Someone who describes themselves as unemployed. If someone describes themselves as a stay at home dog mom, I’d assume they are happy with their current situation and not looking for employment. Someone who says “Hi I’m Susan. I’m new to the area and still looking for work” or something like that is clearly looking for a job.

      • Anonymous :

        That’s not a serious question. Also no one said anything about trying to get job leads or networking. Not everything has to always be about work.

        • Yeah, I’m not sure I would ever provide job leads to someone who I didn’t know was actively looking, just because they weren’t working.

      • I’d rather have a stay at home dog mom neighbor because she sounds fun.

      • Serious question: would you send out a mass message introducing yourself as unemployed? Or might you just make a joke to show you’re a normal, relateable person? Might you also save discussions of your employment status for, say, in person? (What were you going to do, start emailing her random job leads without even knowing who she is, what she does, or what type of job she’s looking for? Please.)

    • Why do you care?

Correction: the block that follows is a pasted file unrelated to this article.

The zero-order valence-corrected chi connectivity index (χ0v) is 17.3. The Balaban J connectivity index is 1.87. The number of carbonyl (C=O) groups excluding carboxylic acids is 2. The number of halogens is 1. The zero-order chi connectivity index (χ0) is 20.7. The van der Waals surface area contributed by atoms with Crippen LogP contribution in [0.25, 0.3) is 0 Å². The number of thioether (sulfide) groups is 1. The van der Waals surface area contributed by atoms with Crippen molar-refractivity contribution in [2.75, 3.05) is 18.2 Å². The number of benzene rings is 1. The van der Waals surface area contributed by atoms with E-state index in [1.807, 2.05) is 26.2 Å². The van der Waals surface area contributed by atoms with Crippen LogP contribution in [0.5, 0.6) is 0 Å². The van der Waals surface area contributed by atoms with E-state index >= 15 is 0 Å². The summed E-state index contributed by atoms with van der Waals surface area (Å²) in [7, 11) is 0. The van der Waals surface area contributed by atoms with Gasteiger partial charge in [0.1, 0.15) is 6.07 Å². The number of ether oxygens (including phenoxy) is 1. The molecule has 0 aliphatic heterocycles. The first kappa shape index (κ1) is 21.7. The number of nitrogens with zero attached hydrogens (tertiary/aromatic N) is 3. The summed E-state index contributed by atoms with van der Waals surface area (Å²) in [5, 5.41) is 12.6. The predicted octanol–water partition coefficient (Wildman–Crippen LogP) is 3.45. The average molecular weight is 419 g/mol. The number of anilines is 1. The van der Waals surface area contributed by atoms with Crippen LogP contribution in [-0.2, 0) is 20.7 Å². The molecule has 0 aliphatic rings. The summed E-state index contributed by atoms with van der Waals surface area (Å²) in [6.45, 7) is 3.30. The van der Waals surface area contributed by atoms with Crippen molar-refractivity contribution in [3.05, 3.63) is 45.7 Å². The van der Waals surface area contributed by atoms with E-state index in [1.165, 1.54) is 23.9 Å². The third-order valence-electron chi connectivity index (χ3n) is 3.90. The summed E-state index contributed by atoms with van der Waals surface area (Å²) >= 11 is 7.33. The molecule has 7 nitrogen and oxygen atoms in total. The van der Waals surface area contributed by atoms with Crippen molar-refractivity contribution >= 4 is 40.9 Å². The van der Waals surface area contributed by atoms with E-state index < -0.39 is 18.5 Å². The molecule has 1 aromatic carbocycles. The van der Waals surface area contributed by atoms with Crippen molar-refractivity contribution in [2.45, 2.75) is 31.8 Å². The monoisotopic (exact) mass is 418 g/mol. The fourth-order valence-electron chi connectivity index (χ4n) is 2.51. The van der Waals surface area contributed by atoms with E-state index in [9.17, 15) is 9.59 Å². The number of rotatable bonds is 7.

• Stay at Home Wife :

      Ha ha. I met a “Stay at Home Wife” years ago. She was completely delightful and seemed very relaxed!

  40. The “regular” (for lack of a better term) size run in this “jacket” (or a very similar one) is offered by Lord and Taylor and is called a Fringed Cardigan. The petite size run is also offered by Lord and Taylor but is referred to as the Petite Mixed Fringe Jacket.

  41. Anonymous :

    I’m 8 months pregnant and already wearing non-underwire nursing bras for comfort. I feel like they really compress my b00bs, pushing them together and up, kind of like a sports bra does. It’s perfectly fine for now, but when I’m actually nursing, I’m going to want a bra that doesn’t crush my chest together, right? I’ve heard you need to let your b00bs breathe or you’ll get mastitis. What do I do? Size up? I feel like I’m already wearing a bigger size than the size chart indicates I should be (36D and bought a large in this bra: http://www.motherhood.com/full-busted-seamless-nursing-bra/007-99162-006-001.html?cgid=nursing-bras&dwvar_007-99162-006-001_color=006-99162-22#start=1)